Coffee drinkers can find a number of ways to recreate this important comfort of home out in the mountains. If you can't imagine your day without a cup of java, there's no reason why you have to go to the backcountry without it. Here are some common methods for camp coffee-brewing to get you started:

Pourover Coffee


DISC_7416 by yoppy. Licensed under Creative Commons Attribution 2.0. Access the original photo here.

I personally think the pourover method is one of the best-tasting ways to make coffee--in town, in the mountains, anywhere. Positives of this method is that the cone is relatively easy to clean--you just take the filter out and give it a rinse--and the coffee you make tastes pretty darn good. The biggest con (and this is an important one!) is you have grounds leftover that you have to pack out.

Supplies needed:
-A plastic coffee dripper
-Paper filters
-Ground coffee
-Hot water

French Press


Campground coffee by Citrix. Licensed under Creative Commons Attribution 2.0. Access the original photo here.

There are a number of French press options that are lightweight and easy to carry on backcountry trips. GSI makes coffee presses in a variety of sizes and both the JetBoil and the MSR Reactor have French Press adaptors available.

You don't have to carry coffee filters for this method, which is a plus, but the press makes the whole setup a bit of a pain to clean. But if what you love at home is a French press, you can totally make it work to bring one with you in the backcountry.

Supplies needed:
-French press
-Ground coffee
-Hot water

Cowboy Coffee

DISC 0094 by Dick Clark. Licensed under Creative Commons Attribution 2.0. Access the original photo here.

This is the simplest of the methods out there--but also the hardest to get right. Here's how you do it:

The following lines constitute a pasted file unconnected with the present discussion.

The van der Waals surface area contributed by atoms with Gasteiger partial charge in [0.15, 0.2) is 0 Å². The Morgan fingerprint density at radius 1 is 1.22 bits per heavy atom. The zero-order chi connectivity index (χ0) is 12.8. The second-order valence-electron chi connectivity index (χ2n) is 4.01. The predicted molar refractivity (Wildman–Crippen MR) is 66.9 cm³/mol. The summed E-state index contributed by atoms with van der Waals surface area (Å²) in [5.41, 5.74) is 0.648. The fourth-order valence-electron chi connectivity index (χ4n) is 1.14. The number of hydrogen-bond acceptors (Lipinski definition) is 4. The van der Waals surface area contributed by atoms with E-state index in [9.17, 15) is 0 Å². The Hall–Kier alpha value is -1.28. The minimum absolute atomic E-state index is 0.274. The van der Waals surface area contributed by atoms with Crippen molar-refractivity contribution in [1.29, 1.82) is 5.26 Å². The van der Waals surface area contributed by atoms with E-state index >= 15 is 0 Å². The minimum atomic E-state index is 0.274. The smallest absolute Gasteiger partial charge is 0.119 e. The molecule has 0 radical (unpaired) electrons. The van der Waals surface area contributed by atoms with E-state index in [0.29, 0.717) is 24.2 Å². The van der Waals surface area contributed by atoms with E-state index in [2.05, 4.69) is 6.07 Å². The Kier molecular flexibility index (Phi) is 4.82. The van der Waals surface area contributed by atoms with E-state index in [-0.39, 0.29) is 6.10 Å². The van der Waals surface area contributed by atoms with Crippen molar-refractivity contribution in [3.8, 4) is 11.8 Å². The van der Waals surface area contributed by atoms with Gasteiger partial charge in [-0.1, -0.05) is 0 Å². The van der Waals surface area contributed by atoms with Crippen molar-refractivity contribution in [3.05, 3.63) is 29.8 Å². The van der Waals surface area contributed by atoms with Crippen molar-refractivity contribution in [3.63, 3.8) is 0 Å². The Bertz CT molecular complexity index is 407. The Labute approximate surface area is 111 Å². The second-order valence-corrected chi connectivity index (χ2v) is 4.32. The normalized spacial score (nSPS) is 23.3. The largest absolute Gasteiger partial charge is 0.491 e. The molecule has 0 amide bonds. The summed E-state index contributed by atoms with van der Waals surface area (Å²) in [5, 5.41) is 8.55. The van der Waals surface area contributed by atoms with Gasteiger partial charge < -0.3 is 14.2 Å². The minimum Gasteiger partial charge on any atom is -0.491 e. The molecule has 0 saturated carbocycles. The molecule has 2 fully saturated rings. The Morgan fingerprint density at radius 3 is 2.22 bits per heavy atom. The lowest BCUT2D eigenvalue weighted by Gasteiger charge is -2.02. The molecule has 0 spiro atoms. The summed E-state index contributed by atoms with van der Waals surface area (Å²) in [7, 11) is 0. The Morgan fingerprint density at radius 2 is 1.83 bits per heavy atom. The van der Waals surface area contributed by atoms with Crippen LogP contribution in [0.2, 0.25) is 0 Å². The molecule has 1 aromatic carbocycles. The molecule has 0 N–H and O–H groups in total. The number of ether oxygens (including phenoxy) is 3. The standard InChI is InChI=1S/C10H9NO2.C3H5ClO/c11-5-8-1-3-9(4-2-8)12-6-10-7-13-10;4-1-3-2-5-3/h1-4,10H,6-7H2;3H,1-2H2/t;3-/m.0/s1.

1. Fill up your saucepan with water for the amount of coffee you want to make.
2. Bring it to a boil
3. Remove the pot from heat and allow it cool a little from its boiling temperature.
4. Add coffee to the pot--about 2 tablespoons of finely ground coffee per 8oz of water.
5. Stir and let sit for two minutes.
6. Stir again and let it sit for another two minutes.
7. Serve it up!

This is another method where you still have to pack grounds out, but the plus is you can do this with minimal equipment--all you need is coffee grounds and your usual cooking stuff.

Supplies needed:
-Ground coffee
-Hot water

Instant Coffee

Starbucks Via by jamieanne. Licensed under Creative Commons Attribution 2.0. Access the original photo here.

Instant coffee options for camping are getting better and better. Starbucks Via is probably the best tasting-option out there, though you could always do Folgers instant or another brand if you prefer. The Vias come in individual packs and in a variety of different roasts--though they can taste kind of acidic, so if you have a sensitive stomach be careful. These don't taste THAT different from brewed coffee and don't leave any grounds you have to pack out. These have become the go-to choice for AAI's Denali trips and other programs for their simplicity.

Supplies needed:
-Instant coffee (in bulk or individual packages)
-Hot water

--Shelby Carpenter, AAI Instructor and Guide

Thursday, August 15, 2019

Climbing and Outdoor News from Here and Abroad -

Northwest:

--The Sea to Sky gondola in Squamish collapsed at about 4am on Saturday. There is suspicion that it was a deliberate act of sabotage. To read more, click here.

--In other Squamish news, an individual was plucked off the ledges above the Apron by a helicopter with a suspected broken ankle.

--Last week, there was a massive glacial outburst on Mt. Rainier below the Tahoma Glacier. The climate crisis has increased the number of these incidents over the last few years. To read more, click here.

--It doesn't look like the Jumbo Glacier Ski Resort in British Columbia's Purcell mountains is going to happen. To read more, click here.

--SNEWS is reporting that, "Cascade Designs in early July cut 22 jobs from various teams and levels out of its staff of about 500 as part of the brand's reorganization, CEO James Cotter confirmed." To read more, click here.

--There is a huge new route on Vancouver Island. Bull Elk is a 25-pitch 5.10 on Elkhorn Peak. To read more, click here.

Desert Southwest:

--A couple of hikers got struck by lightning in New Mexico last week. They both survived. To read more, click here.